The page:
The Marakaios Baby

By: Kate Hewitt



The question seemed to bounce off the walls and echo through the room as Marguerite Ferrars stared in shock at the face of the man who had asked the question—her lover, Leonidas Marakaios.

He gazed at her with a faint half-smile quirking his lips, his eyebrows slightly raised. In his hand he held a small black velvet box, and the solitaire diamond of who knew how many carats inside sparkled with quiet sophistication.


His voice was lilting, teasing; he thought she was silent because she was so surprised. But, while that was true, she felt something else as well. Appalled. Terrified.

She’d never expected this—never thought that charismatic playboy Leo would think of marriage. A lifetime commitment, a life—and love—you could lose. And she knew the searing pain of losing someone—the way it left you breathless and gasping, waking up in the night, your face awash in tears, even years later...

The moment stretched on too long, and still she said nothing. She couldn’t. Because she didn’t dare say yes and yet no seemed just as impossible. Leo Marakaios was not a man who accepted refusal. Rejection.

She watched as a slight frown pulled his eyebrows together and he withdrew the hand holding the open velvet box to rest it in his lap.

‘Leo...’ she began finally, helplessly—because how could she tell this impossibly arrogant, handsome, charismatic man no? And yet she had to. Of course she had to.

‘I didn’t think this would be that much of a surprise,’ he said, his voice holding only a remnant of lightness now.

She felt a surge of something close to anger, which was almost a relief. ‘Didn’t you? We’ve never had the kind of relationship that...’

‘That what?’ He arched an eyebrow, the gesture caught between wryness and disdain.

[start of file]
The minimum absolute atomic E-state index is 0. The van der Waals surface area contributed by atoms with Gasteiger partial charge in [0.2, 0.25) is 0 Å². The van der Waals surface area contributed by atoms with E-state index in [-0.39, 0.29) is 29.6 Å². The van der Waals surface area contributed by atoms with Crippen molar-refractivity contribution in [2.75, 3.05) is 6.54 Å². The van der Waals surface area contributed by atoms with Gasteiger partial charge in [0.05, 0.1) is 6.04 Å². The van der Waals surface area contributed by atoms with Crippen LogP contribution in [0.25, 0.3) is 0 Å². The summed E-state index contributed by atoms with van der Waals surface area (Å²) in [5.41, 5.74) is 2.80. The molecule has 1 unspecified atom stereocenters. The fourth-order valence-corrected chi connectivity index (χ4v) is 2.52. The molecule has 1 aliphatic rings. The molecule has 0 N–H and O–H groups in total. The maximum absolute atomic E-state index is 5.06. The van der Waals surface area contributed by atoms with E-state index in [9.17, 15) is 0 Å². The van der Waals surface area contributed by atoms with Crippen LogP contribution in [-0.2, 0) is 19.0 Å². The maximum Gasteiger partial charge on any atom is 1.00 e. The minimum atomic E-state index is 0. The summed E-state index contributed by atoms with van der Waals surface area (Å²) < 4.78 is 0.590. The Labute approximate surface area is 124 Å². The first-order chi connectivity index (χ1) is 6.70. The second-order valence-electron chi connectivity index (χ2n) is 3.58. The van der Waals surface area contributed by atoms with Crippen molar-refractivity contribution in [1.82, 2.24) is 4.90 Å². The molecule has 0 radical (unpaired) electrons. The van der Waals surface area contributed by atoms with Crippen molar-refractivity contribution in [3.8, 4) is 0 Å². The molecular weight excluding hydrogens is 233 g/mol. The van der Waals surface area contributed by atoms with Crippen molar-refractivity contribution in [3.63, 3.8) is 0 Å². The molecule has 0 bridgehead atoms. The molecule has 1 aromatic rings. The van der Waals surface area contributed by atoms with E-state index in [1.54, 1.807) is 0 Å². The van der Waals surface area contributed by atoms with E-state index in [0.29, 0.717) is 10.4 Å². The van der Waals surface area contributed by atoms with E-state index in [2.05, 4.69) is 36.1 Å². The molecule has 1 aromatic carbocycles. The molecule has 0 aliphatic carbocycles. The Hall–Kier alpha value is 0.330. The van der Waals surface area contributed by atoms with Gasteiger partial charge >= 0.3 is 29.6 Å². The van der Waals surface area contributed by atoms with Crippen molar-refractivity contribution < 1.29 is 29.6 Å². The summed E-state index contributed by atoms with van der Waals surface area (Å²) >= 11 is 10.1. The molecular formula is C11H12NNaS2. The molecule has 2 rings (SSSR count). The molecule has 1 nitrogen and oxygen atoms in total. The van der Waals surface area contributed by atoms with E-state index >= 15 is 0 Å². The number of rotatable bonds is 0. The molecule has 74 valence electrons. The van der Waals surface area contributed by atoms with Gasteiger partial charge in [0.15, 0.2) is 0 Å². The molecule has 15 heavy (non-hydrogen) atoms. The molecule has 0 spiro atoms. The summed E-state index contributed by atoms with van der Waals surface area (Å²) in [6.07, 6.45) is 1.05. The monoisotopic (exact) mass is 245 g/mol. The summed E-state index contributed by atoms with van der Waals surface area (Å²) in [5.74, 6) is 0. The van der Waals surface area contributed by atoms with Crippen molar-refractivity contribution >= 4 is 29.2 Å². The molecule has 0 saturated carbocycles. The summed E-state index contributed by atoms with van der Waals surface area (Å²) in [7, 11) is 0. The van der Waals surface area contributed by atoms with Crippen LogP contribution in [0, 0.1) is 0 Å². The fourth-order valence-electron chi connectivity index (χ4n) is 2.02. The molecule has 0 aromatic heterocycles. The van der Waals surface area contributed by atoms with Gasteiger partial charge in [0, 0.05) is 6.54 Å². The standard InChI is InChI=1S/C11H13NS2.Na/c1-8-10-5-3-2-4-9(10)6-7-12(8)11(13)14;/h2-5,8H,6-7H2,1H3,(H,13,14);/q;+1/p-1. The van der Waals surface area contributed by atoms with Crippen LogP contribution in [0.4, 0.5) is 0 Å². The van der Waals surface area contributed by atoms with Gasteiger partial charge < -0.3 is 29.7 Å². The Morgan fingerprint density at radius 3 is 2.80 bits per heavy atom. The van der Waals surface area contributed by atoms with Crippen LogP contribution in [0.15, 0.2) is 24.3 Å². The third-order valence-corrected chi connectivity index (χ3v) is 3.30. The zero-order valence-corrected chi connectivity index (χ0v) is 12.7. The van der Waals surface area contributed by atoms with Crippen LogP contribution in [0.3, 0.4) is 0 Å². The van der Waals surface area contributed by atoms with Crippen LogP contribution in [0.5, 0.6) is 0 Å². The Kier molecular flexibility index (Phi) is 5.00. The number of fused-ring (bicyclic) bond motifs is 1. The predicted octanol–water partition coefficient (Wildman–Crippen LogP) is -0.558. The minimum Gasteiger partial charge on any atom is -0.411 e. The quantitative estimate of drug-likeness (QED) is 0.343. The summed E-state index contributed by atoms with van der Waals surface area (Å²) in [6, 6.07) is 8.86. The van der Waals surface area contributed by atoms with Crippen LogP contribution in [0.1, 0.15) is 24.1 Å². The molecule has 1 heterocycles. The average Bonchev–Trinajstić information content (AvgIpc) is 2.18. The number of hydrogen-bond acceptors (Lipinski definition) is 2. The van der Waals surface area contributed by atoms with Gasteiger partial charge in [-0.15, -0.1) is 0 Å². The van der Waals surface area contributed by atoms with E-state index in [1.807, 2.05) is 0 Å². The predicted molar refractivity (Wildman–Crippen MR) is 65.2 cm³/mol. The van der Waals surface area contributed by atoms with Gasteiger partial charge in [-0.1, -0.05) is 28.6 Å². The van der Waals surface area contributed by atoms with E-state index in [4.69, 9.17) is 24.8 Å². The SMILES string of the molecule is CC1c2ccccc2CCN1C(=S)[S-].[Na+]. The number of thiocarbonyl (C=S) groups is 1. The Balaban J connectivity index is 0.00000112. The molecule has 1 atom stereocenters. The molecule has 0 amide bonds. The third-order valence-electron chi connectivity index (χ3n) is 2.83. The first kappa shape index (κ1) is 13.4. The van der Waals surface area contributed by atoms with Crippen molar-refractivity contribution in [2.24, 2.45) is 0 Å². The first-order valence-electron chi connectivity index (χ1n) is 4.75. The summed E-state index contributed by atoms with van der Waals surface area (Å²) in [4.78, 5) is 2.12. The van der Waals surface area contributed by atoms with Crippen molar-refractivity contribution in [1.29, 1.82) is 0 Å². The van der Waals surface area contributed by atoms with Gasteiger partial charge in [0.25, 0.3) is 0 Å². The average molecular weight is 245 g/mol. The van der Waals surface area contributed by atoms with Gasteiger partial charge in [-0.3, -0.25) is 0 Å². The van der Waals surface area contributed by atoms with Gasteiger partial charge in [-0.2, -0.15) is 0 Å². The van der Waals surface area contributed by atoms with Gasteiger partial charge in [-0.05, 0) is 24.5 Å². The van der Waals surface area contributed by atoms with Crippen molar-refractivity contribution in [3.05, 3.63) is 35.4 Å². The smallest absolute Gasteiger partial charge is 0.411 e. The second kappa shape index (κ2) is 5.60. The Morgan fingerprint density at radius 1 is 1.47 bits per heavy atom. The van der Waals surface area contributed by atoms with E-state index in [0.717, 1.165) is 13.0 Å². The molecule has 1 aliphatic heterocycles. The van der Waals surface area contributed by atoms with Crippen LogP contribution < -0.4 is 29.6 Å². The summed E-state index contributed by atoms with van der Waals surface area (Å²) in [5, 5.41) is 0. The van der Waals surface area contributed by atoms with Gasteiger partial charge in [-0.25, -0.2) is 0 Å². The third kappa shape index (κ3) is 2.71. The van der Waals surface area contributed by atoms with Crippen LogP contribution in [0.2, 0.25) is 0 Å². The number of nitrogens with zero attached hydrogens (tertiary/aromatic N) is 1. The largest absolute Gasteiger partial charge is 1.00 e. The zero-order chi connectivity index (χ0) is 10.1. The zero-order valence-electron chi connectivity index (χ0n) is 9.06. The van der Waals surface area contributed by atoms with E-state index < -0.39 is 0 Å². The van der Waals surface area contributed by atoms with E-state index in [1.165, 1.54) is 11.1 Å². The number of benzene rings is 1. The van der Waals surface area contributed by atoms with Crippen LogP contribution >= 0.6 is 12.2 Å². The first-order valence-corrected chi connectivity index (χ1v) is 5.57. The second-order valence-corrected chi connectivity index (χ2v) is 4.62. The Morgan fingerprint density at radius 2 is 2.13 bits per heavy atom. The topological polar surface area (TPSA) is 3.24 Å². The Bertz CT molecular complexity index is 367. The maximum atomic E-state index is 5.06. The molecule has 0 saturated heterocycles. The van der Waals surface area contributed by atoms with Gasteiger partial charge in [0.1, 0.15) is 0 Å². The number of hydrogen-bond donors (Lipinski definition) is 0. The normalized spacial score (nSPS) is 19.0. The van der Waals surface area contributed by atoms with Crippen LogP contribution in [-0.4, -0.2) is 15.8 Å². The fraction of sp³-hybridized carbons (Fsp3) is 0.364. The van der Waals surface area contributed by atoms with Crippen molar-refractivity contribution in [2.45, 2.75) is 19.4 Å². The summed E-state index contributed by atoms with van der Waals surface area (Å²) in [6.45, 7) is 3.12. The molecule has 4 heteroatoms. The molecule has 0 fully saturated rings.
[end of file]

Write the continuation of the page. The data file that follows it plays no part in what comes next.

She could feel him withdrawing, and while she knew she should be glad, she felt only a deep, wrenching sorrow. This wasn’t what she’d wanted. But she didn’t—couldn’t—want marriage either. Couldn’t let someone matter that much.

‘That...led somewhere,’ she finished, and he closed the box with a snap, his expression turning so terribly cold.

‘I see.’

Words stuck in her throat—the answer she knew she had to give yet somehow couldn’t make herself say. ‘Leo, we’ve never even talked about the future.’

‘We’ve been together for two years,’ he returned. ‘I think it’s reasonable to assume it was going somewhere.’

His voice held a deliberate edge, and his eyes were blazing silver fire. Or maybe ice, for he looked so cold now—even contemptuous. And moments ago he’d been asking to marry her. It almost seemed laughable.

‘Together for two years,’ Margo allowed, determined to stay reasonable, ‘but we’ve hardly had what most people would call a “normal” relationship. We’ve met in strange cities, in restaurants and hotels—’

‘Which is how you wanted it.’

‘And how you wanted it too. It was an affair, Leo. A—a fling.’

‘A two-year fling.’

She rose from her chair, agitated now, and paced in front of the picture window that overlooked the Île de la Cité. It was so strange and unsettling to have Leo here in her apartment, her sanctuary, when he’d never come to her home before. Restaurants and hotels, yes—anonymous places for emotionless no-strings sex...that was what they’d agreed. That was all she could let herself have.

The risk of trying for more was simply too great. She knew what it was like to lose everything—even your own soul. She couldn’t go through that again. She wouldn’t.

Not even for Leo.

‘You seem upset,’ Leo remarked tonelessly.

‘I just didn’t expect this.’

‘As it happens, neither did I.’

He rose from where he’d been sitting, on the damask settee she’d upholstered herself, his tall, rangy figure seeming to fill the cosy space of her sitting room. He looked wrong here, somehow, amidst all her things—her throw pillows and porcelain ornaments; he was too big, too dark, too a tiger pacing the cage of a kitten.

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